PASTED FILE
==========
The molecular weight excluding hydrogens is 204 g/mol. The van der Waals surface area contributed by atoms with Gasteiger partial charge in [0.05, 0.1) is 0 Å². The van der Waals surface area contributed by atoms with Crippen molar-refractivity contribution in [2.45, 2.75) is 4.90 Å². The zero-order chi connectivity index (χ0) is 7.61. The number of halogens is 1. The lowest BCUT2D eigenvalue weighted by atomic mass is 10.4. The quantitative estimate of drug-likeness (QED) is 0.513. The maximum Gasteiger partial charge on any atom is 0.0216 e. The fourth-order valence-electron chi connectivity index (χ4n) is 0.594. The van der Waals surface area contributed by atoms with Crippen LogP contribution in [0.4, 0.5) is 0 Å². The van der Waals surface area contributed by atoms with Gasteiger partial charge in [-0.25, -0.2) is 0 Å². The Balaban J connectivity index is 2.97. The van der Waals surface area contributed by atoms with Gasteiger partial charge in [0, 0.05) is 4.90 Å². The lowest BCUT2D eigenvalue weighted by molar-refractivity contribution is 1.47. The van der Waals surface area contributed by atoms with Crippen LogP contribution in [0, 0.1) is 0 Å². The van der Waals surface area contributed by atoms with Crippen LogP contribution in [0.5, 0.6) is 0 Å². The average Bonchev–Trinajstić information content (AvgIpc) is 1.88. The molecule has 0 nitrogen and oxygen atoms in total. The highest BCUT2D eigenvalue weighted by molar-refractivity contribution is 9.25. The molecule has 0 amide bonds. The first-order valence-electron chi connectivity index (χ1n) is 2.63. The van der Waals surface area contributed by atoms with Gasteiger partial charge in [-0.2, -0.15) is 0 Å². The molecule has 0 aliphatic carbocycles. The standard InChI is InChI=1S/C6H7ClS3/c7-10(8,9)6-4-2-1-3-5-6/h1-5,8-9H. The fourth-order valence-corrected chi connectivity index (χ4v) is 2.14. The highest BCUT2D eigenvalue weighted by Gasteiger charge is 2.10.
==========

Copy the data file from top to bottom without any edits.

The molecular weight excluding hydrogens is 204 g/mol. The van der Waals surface area contributed by atoms with Gasteiger partial charge in [0.05, 0.1) is 0 Å². The van der Waals surface area contributed by atoms with Crippen molar-refractivity contribution in [2.45, 2.75) is 4.90 Å². The zero-order chi connectivity index (χ0) is 7.61. The number of halogens is 1. The lowest BCUT2D eigenvalue weighted by atomic mass is 10.4. The quantitative estimate of drug-likeness (QED) is 0.513. The maximum Gasteiger partial charge on any atom is 0.0216 e. The fourth-order valence-electron chi connectivity index (χ4n) is 0.594. The van der Waals surface area contributed by atoms with Crippen LogP contribution in [0.4, 0.5) is 0 Å². The van der Waals surface area contributed by atoms with Gasteiger partial charge in [-0.25, -0.2) is 0 Å². The Balaban J connectivity index is 2.97. The van der Waals surface area contributed by atoms with Gasteiger partial charge in [0, 0.05) is 4.90 Å². The lowest BCUT2D eigenvalue weighted by molar-refractivity contribution is 1.47. The van der Waals surface area contributed by atoms with Crippen LogP contribution in [0, 0.1) is 0 Å². The van der Waals surface area contributed by atoms with Crippen LogP contribution in [0.5, 0.6) is 0 Å². The average Bonchev–Trinajstić information content (AvgIpc) is 1.88. The molecule has 0 nitrogen and oxygen atoms in total. The highest BCUT2D eigenvalue weighted by molar-refractivity contribution is 9.25. The molecule has 0 amide bonds. The first-order valence-electron chi connectivity index (χ1n) is 2.63. The van der Waals surface area contributed by atoms with Gasteiger partial charge in [-0.2, -0.15) is 0 Å². The molecule has 0 aliphatic carbocycles. The standard InChI is InChI=1S/C6H7ClS3/c7-10(8,9)6-4-2-1-3-5-6/h1-5,8-9H. The fourth-order valence-corrected chi connectivity index (χ4v) is 2.14. The highest BCUT2D eigenvalue weighted by Gasteiger charge is 2.10.